2006 - 2007 Faculty Advisor Research Grant Winners
A Terror Management Theory Analysis of Disgust Sensitivity Among University Students, Mortuary Science Students, and Older Adults
Jonathan F. Bassett, PhD
Lander University (SC)
The present study examined the Terror Management Theory premise that disgust represents an attempt to symbolically deny human similarity to other animals as a means to quell death anxiety. University students, mortuary students preparing for a career in funeral service, and older adults were randomly assigned to write about watching television, being uncertain, or their own mortality prior to completing a measure of disgust sensitivity. University students reported significantly greater disgust sensitivity than did older adults and mortuary students. Although participants in the mortality salience condition showed slightly greater disgust sensitivity than did participants in the other 2 conditions, this difference was not statistically significant. Further, the effect of mortality salience did not differ significantly across the 3 groups of participants.
Ironic Effects of Censorship: Generating Censored Lyrics Enhances Memory
Matthew R. Kelley, PhD
Lake Forest College (IL)
Four experiments explored the generation effect—mnemonic advantage for self-generated information—in the applied setting of lyrical censorship. Participants listened to an original song in which a subset of nouns were either partially or completely censored and then completed a recognition memory test consisting of heard, censored, and distractor items. When participants successfully generated the censored item during encoding, the standard generation effect was observed; ironically, recognition accuracy was significantly higher for the generated censored items compared to heard items. Source memory did not differ from chance and participants showed a strong bias towards indicating than any “recognized” word was ”heard.” Overall, these results suggest that by omitting certain words from songs, censors might actually make those words more memorable.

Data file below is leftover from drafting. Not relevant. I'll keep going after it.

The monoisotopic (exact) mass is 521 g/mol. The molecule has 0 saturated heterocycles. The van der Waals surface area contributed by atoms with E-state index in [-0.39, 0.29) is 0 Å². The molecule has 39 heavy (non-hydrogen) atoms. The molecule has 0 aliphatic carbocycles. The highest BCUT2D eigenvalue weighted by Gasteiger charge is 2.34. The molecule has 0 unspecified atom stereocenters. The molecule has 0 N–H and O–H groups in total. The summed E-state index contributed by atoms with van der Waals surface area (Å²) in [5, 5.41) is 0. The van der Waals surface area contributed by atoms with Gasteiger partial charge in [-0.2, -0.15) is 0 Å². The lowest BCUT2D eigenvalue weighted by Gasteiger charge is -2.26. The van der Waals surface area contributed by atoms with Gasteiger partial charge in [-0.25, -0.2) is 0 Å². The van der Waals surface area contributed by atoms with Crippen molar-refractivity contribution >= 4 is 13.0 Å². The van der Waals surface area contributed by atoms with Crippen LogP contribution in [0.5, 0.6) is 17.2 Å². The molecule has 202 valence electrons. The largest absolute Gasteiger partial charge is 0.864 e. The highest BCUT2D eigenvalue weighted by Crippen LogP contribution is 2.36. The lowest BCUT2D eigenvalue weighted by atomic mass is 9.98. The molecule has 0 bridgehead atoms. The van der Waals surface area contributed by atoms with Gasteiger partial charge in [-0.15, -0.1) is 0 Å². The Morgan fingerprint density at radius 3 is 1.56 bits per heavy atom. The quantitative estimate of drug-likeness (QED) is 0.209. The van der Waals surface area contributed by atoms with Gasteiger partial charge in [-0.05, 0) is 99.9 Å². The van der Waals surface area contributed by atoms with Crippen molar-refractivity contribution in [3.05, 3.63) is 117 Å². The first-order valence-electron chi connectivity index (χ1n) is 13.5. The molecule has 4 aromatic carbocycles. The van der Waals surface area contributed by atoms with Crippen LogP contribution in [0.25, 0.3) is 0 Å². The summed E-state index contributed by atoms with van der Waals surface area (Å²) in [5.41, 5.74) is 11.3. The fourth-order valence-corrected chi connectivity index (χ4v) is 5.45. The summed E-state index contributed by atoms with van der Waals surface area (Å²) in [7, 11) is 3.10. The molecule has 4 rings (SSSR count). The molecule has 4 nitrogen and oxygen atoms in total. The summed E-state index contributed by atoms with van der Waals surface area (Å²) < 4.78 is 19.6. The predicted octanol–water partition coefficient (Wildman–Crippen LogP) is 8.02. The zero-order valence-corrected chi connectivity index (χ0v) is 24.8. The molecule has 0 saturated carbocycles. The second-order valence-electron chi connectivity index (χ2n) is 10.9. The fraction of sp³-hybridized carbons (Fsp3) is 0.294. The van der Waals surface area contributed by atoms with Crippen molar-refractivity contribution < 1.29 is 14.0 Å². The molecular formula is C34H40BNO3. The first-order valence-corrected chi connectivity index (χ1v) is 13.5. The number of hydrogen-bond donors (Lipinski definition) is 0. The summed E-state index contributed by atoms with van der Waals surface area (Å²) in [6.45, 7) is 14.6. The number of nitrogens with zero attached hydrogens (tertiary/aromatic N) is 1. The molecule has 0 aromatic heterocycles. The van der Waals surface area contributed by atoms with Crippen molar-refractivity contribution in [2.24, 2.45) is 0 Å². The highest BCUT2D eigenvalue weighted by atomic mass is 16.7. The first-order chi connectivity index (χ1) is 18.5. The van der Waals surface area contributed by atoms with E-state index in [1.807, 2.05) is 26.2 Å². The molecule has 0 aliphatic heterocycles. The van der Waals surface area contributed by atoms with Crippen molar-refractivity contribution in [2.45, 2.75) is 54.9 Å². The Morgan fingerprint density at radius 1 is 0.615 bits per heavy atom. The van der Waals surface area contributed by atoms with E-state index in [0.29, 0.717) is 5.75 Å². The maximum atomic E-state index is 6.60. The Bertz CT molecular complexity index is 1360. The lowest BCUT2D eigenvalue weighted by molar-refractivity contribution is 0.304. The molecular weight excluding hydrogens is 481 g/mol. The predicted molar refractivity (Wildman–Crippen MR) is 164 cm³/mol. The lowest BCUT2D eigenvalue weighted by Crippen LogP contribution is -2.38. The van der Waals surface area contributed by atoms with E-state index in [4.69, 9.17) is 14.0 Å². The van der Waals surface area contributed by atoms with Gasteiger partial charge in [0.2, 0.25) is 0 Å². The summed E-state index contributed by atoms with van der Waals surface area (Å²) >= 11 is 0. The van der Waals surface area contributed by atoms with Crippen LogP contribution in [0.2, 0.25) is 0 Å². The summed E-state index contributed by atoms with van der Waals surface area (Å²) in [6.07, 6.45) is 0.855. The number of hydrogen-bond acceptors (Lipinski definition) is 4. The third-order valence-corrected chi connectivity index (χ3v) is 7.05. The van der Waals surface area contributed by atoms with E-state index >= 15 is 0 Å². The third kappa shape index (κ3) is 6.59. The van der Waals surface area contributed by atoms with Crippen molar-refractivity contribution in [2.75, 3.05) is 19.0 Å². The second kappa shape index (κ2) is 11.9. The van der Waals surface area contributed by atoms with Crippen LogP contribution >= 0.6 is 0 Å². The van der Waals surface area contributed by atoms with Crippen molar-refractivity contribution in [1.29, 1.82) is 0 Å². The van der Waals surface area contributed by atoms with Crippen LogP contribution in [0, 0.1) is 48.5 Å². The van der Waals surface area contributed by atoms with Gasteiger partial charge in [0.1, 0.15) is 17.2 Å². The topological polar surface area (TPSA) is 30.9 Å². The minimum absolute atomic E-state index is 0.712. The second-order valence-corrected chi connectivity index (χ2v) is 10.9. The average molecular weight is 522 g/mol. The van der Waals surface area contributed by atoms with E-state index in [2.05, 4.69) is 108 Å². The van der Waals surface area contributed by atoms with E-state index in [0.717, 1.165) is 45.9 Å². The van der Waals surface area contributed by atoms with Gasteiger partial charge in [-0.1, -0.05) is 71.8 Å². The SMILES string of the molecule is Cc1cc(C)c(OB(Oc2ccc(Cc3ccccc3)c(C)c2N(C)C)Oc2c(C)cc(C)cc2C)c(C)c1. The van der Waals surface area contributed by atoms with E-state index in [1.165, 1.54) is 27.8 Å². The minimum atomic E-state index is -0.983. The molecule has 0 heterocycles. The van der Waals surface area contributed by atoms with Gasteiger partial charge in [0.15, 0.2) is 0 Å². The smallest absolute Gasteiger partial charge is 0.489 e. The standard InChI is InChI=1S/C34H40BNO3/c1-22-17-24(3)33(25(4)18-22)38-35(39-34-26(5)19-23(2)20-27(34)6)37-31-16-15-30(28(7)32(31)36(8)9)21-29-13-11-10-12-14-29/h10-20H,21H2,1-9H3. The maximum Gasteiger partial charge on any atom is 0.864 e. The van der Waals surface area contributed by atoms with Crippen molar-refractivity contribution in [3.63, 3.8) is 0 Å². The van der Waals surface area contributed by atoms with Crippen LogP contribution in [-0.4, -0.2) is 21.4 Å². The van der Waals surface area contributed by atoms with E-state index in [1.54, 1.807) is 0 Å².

Creative Potential and Latent Inhibition Reconsidered: Variations in Domain and Saliency of Cues
Jonna Kwiatkowski, PhD
Emmanuel College (MA)
This study addresses inconsistencies in the literature about the relationship between latent inhibition (LI) and creative potential. There is published research that shows a relationship between creativity and an auditory LI task (Carson, Peterson, & Higgins, 2003), and other published research that reports no relationship between creativity and a visual LI task (Burch, Hemsley, Pavelis, & Corr, 2006). There also seems to be discrepancies in the saliency of the cues used in various latent inhibition experiments. This project will compare participant responses on both cue type (visual vs. auditory) and cue saliency for LI and creative potential tasks. The goal is to clarify the relationship between creativity and LI while establishing norms for using LI tasks in creativity research.
Exploring the Risk and Resilience Factors to the Development of Eating Disorders
Carla J. Reyes, PhD
University of Utah
Risk and resilience factors in the development of eating disorders (ED) in dancers were examined. Risk measures included anxiety, depression, weight-pressures, and perfectionism. ED-Risk was measured by the Eating Disorder Inventory-3. Resilience measures included social-support, self-esteem, proactive-coping, hope, optimism/pessimism, sense-of-humor, and spirituality. Results demonstrated weight-pressures-in-dance was the risk factor most correlated with ED risk, followed by depression and anxiety. Resilient factors negatively associated with ED included self-esteem, optimism, and proactive-coping. Negative affect mediated the relationship between environmental pressures and overall ED risk. Resilience factors may serve a compensatory function in total ED-risk. Although overall risk decreased, resilience factors did not completely compensate for the impact that specific weight pressures have in the overall ED risk in dancers.
What Your Best Friend Sees That I Don’t See: Comparing Close Friend Dyads and Casual Acquaintance Dyads on the Perception of Facial Expressions of Emotion
Fang Zhang, PhD
Assumption College (MA)
It is assumed that intimacy and familiarity will lead to better and more efficient emotional communication. Previous research has failed to support this. The study proposes that efficiency in emotional communication in close dyads resides more in the detection of subtle, temporal, and dynamic facial cues than in the detection of full facial expressions. Forty-three close friend dyads were compared with 49 acquaintance dyads on their recognition of the partner’s partial facial expressions. Close friends dyads were more accurate than casual acquaintance dyads in detecting each other’s partially formed sad or angry expressions. The 2 groups were similarly accurate in detecting happy expressions. The results suggest that interpersonal closeness fosters greater sensitivity to subtle facial cues, particularly negative emotions.